The decline in the number of reported coronavirus cases in Kenya could be as a result of reduced contact tracing and less mass testing.
From three-digit new cases, the numbers have dropped to double-digit yet the sample size has remained relatively high.
As health officials seek to explain the sudden drop in the numbers, the government now relies largely on hospitals to get the daily Covid-19 numbers.
On Sunday, the Health ministry reported 83 cases from a sample size of 3,093 while on Saturday, the number was 136 from 3,707 samples. Yesterday, 102 more people tested positive from a sample size of 2,668.
The Standard has learnt that contact tracing is now done only for close family members and this role has been left to the sub-counties. In the end, large portions of the population who have come into contact with confirmed cases and might be positive do not get tested, and may never get tested unless they fall sick or do it voluntarily. These individuals might end up unknowingly infecting others.
The Standard placed a call to the 719 emergency response centre manned by the ministry to inquire about contact tracing, but we were later asked to contact Nairobi County through 0800721316, as the exercise is now under counties.
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According to AMREF Group CEO Githinji Gitahi, the positivity curve has taken a downturn due to lack of contact tracing resources in some counties.
According to Dr Gitahi, the total recorded cases in Kenya are largely from the environs of Nairobi and Mombasa that were among the first counties to record Covid-19 cases in March.
The past week has seen the number of those testing positive decline, according to the daily updates given by the Ministry of Health.
At least 597 people have died of the disease, with more than 35,000 infected. “The Kenya testing rate now is about 1 per cent. Testing has not been adequate. And it has been said before and the government has acknowledged that testing has been sub-optimum for various reasons,” Gitahi said while appearing on a local TV on Sunday.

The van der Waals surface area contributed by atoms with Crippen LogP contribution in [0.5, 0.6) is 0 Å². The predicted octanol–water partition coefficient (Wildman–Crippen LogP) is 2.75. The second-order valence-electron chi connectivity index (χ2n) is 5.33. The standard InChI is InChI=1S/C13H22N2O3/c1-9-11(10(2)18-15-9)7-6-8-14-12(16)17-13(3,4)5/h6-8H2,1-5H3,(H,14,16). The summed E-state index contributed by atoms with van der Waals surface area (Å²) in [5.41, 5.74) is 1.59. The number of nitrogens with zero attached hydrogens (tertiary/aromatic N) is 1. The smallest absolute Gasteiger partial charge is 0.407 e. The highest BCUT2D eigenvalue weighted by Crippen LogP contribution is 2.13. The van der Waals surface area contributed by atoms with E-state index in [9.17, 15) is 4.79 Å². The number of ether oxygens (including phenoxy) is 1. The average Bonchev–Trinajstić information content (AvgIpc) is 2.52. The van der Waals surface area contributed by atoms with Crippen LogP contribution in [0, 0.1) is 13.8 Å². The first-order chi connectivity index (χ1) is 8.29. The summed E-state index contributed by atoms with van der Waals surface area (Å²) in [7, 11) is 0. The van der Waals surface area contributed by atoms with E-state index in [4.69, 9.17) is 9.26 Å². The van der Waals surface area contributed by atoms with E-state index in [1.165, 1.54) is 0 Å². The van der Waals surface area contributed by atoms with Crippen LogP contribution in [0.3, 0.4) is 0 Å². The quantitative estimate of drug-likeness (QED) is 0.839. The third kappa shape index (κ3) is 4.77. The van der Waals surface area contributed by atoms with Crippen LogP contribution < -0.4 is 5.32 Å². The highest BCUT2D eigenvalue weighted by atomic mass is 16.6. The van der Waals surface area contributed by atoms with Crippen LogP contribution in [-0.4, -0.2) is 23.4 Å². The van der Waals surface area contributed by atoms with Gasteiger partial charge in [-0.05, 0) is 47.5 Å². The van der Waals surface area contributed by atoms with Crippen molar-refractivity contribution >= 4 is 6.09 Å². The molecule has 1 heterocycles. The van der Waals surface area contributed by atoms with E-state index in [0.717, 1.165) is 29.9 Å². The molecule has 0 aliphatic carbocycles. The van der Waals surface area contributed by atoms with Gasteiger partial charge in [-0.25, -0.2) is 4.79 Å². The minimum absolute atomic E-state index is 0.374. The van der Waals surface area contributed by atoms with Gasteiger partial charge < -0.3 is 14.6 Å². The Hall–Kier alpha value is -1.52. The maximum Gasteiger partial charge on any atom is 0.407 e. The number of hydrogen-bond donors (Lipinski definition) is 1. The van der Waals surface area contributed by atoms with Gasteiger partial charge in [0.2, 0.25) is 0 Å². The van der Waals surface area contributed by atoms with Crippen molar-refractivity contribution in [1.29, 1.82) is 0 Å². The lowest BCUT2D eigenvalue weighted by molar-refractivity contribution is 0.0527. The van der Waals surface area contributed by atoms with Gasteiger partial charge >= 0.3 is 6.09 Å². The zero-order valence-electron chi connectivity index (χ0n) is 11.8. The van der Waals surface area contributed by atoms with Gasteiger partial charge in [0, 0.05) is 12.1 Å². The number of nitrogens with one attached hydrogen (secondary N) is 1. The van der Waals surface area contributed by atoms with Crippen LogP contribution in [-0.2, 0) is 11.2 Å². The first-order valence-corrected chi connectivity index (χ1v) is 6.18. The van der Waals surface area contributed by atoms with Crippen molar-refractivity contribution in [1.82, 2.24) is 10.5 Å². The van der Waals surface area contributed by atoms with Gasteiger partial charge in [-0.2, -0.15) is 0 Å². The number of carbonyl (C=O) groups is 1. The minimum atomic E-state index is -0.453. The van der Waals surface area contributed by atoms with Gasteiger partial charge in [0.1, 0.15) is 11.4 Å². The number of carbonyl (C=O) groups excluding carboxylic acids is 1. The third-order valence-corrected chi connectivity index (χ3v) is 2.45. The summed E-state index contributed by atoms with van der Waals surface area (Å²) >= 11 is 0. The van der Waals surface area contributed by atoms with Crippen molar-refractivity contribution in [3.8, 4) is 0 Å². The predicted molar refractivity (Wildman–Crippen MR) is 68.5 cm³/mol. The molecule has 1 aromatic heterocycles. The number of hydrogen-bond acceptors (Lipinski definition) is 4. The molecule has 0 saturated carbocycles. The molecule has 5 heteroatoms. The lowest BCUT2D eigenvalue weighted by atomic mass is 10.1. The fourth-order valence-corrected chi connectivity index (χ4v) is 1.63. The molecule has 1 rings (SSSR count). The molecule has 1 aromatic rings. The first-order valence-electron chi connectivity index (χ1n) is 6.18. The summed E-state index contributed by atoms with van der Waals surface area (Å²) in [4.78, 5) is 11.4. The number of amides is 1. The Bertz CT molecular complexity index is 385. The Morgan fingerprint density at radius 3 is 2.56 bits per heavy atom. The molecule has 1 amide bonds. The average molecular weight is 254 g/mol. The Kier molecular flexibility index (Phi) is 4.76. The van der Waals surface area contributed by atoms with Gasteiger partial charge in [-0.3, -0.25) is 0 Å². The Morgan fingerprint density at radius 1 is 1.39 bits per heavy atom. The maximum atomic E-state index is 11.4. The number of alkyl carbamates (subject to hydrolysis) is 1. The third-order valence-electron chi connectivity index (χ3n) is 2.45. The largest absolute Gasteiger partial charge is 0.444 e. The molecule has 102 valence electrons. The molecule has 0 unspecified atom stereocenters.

He added: “The positivity rate could also be affected by the lack of resources in different counties needed for the contact tracing.” Gitahi said although the government was focusing on home-based care, it was likely that the efforts taken for contact tracing were less as most of the counties do not have the necessary resources.
“The question remains, how prepared are these counties? Do they have what is needed?” he posed. Gitahi’s sentiments come barely a week after the World Health Organisation (WHO) released a statement indicating that the drop of coronavirus cases in Kenya was due to low testing and contract tracing.
The agency said there had been a decline in the number of laboratory tests being conducted. WHO, however, cautioned against an interpretation that the decline meant that the country was flattening the curve.
A September 4 situation report from the Health ministry on Covid-19 shows the testing strategy of the government has shifted to symptomatic cases, hospital cases, prisons, and healthcare workers. The report attributes the reduced numbers to this.
“Inability to track all contacts of cases and due to home-based care, not all cases are captured since many patients now opt to stay at home and may not be missed cases,” the report adds.
The report says there are inadequate resources at sub-county level, where the contact tracing and surveillance are supposed to be done. From the report, the positivity rate now stands at 7.6 per cent from the 456,243 tests and 34,884 confirmed cases.